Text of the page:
After reading your disturbing article on mental health in the construction industry it makes me wonder how the likes of John Prescott and Sir John Egan are going to recruit people for the industry (27 June, pages 38-43).
Even after recent legislation, site conditions are still appalling compared to factory or office conditions.

In addition, everyone working in construction is faced with increasing health and safety legislation and personal liability, yet wages have not increased to reflect this. The average wage of a senior building surveyor is now the same as a primary school teacher. I do not believe the risk factors are the same in teaching as they are in construction.

The influx of cheap foreign labour will only exacerbate the situation. Cheaper labour will affect the indigenous tradesmen who have stayed in the profession for the long haul or for the love of the job. It will soon make sense for them to consider retiring early or transferring to more stable working environments (as thousands did in the last recession).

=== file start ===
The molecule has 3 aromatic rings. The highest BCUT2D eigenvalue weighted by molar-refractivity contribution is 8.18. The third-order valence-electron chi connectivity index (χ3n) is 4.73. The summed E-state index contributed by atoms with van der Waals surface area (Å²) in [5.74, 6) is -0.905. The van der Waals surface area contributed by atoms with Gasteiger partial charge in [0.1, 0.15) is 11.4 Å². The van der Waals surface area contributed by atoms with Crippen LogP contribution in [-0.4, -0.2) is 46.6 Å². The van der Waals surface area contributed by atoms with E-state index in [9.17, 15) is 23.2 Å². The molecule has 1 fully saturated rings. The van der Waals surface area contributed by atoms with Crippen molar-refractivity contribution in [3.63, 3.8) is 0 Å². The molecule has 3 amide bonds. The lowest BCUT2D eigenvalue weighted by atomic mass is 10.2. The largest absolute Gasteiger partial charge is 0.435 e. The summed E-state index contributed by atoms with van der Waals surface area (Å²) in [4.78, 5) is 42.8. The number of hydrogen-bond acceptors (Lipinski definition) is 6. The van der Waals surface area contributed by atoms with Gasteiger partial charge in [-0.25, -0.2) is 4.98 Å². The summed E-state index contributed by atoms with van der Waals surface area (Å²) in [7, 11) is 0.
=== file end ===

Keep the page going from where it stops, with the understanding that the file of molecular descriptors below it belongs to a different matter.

Low wages will also further alienate teenagers, women or minority groups from coming into the trade.

So Mr Prescott, if you are reading this, you are welcome to come down, trudge through the mud, have a cup of tea in our site hut and use our Portaloo. There I can show you how I explain the intricacies of the CDM regulations and risk assessments to my Romanian carpenter. You can also wave goodbye to our roofer, who has pulled out of the job because he can no longer afford the public liability insurance.